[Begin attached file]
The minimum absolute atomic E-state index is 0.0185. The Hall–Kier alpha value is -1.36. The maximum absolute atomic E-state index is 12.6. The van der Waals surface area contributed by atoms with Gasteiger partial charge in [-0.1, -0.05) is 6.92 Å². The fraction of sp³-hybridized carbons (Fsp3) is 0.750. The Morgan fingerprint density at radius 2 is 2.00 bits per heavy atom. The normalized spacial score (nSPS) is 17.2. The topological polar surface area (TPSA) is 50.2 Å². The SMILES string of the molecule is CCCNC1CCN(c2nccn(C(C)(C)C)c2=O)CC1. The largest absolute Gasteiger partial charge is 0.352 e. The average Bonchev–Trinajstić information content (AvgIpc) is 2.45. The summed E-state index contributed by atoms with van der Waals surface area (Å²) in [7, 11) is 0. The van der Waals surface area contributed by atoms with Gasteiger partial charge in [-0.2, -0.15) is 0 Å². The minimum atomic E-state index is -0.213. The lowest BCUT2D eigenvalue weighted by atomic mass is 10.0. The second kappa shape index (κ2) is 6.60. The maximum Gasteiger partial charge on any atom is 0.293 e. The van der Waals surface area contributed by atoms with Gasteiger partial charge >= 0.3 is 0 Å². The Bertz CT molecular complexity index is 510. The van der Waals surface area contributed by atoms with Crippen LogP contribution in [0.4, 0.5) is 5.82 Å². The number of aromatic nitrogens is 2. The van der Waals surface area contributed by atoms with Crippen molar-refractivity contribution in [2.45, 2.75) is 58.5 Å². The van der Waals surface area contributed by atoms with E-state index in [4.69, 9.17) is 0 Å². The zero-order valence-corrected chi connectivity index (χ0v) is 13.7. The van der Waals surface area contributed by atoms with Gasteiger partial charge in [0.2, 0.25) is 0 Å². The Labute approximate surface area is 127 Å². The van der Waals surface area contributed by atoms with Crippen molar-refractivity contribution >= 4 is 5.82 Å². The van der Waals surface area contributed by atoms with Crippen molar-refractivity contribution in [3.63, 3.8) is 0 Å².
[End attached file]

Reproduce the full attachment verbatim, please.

The minimum absolute atomic E-state index is 0.0185. The Hall–Kier alpha value is -1.36. The maximum absolute atomic E-state index is 12.6. The van der Waals surface area contributed by atoms with Gasteiger partial charge in [-0.1, -0.05) is 6.92 Å². The fraction of sp³-hybridized carbons (Fsp3) is 0.750. The Morgan fingerprint density at radius 2 is 2.00 bits per heavy atom. The normalized spacial score (nSPS) is 17.2. The topological polar surface area (TPSA) is 50.2 Å². The SMILES string of the molecule is CCCNC1CCN(c2nccn(C(C)(C)C)c2=O)CC1. The largest absolute Gasteiger partial charge is 0.352 e. The average Bonchev–Trinajstić information content (AvgIpc) is 2.45. The summed E-state index contributed by atoms with van der Waals surface area (Å²) in [7, 11) is 0. The van der Waals surface area contributed by atoms with Gasteiger partial charge in [-0.2, -0.15) is 0 Å². The minimum atomic E-state index is -0.213. The lowest BCUT2D eigenvalue weighted by atomic mass is 10.0. The second kappa shape index (κ2) is 6.60. The maximum Gasteiger partial charge on any atom is 0.293 e. The van der Waals surface area contributed by atoms with Gasteiger partial charge >= 0.3 is 0 Å². The Bertz CT molecular complexity index is 510. The van der Waals surface area contributed by atoms with Crippen LogP contribution in [0.4, 0.5) is 5.82 Å². The number of aromatic nitrogens is 2. The van der Waals surface area contributed by atoms with Crippen molar-refractivity contribution in [2.45, 2.75) is 58.5 Å². The van der Waals surface area contributed by atoms with E-state index in [4.69, 9.17) is 0 Å². The zero-order valence-corrected chi connectivity index (χ0v) is 13.7. The van der Waals surface area contributed by atoms with Gasteiger partial charge in [0.2, 0.25) is 0 Å². The Labute approximate surface area is 127 Å². The van der Waals surface area contributed by atoms with Crippen molar-refractivity contribution >= 4 is 5.82 Å². The van der Waals surface area contributed by atoms with Crippen molar-refractivity contribution in [3.63, 3.8) is 0 Å².